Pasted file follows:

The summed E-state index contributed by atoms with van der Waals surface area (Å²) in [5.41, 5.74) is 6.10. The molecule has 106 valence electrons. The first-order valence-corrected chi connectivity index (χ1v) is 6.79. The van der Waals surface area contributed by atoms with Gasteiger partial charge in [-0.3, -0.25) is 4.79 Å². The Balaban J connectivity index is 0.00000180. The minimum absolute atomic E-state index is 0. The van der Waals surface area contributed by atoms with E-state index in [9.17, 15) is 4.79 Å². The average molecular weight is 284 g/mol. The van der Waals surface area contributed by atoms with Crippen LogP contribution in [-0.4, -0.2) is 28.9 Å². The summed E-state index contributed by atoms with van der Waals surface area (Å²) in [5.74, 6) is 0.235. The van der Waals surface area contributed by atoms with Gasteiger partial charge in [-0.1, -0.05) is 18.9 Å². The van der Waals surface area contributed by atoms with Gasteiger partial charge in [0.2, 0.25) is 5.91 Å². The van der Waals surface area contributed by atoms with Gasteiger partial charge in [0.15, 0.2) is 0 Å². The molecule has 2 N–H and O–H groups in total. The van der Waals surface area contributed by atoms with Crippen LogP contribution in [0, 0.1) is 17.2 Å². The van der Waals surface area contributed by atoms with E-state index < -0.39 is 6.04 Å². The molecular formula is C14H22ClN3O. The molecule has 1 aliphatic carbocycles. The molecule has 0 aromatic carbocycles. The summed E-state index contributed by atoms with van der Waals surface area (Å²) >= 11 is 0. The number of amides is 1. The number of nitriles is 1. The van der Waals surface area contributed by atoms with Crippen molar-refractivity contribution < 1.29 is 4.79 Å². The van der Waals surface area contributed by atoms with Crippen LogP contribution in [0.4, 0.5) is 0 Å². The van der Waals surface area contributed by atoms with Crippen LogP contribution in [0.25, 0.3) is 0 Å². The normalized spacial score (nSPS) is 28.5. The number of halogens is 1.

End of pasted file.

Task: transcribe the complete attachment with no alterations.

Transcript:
The summed E-state index contributed by atoms with van der Waals surface area (Å²) in [5.41, 5.74) is 6.10. The molecule has 106 valence electrons. The first-order valence-corrected chi connectivity index (χ1v) is 6.79. The van der Waals surface area contributed by atoms with Gasteiger partial charge in [-0.3, -0.25) is 4.79 Å². The Balaban J connectivity index is 0.00000180. The minimum absolute atomic E-state index is 0. The van der Waals surface area contributed by atoms with E-state index in [9.17, 15) is 4.79 Å². The average molecular weight is 284 g/mol. The van der Waals surface area contributed by atoms with Crippen LogP contribution in [-0.4, -0.2) is 28.9 Å². The summed E-state index contributed by atoms with van der Waals surface area (Å²) in [5.74, 6) is 0.235. The van der Waals surface area contributed by atoms with Gasteiger partial charge in [-0.1, -0.05) is 18.9 Å². The van der Waals surface area contributed by atoms with Gasteiger partial charge in [0.2, 0.25) is 5.91 Å². The van der Waals surface area contributed by atoms with Gasteiger partial charge in [0.15, 0.2) is 0 Å². The molecule has 2 N–H and O–H groups in total. The van der Waals surface area contributed by atoms with Crippen LogP contribution in [0, 0.1) is 17.2 Å². The van der Waals surface area contributed by atoms with E-state index < -0.39 is 6.04 Å². The molecular formula is C14H22ClN3O. The molecule has 1 aliphatic carbocycles. The molecule has 0 aromatic carbocycles. The summed E-state index contributed by atoms with van der Waals surface area (Å²) >= 11 is 0. The number of amides is 1. The number of nitriles is 1. The van der Waals surface area contributed by atoms with Crippen molar-refractivity contribution < 1.29 is 4.79 Å². The van der Waals surface area contributed by atoms with Crippen LogP contribution in [0.4, 0.5) is 0 Å². The van der Waals surface area contributed by atoms with Crippen LogP contribution in [0.25, 0.3) is 0 Å². The normalized spacial score (nSPS) is 28.5. The number of halogens is 1.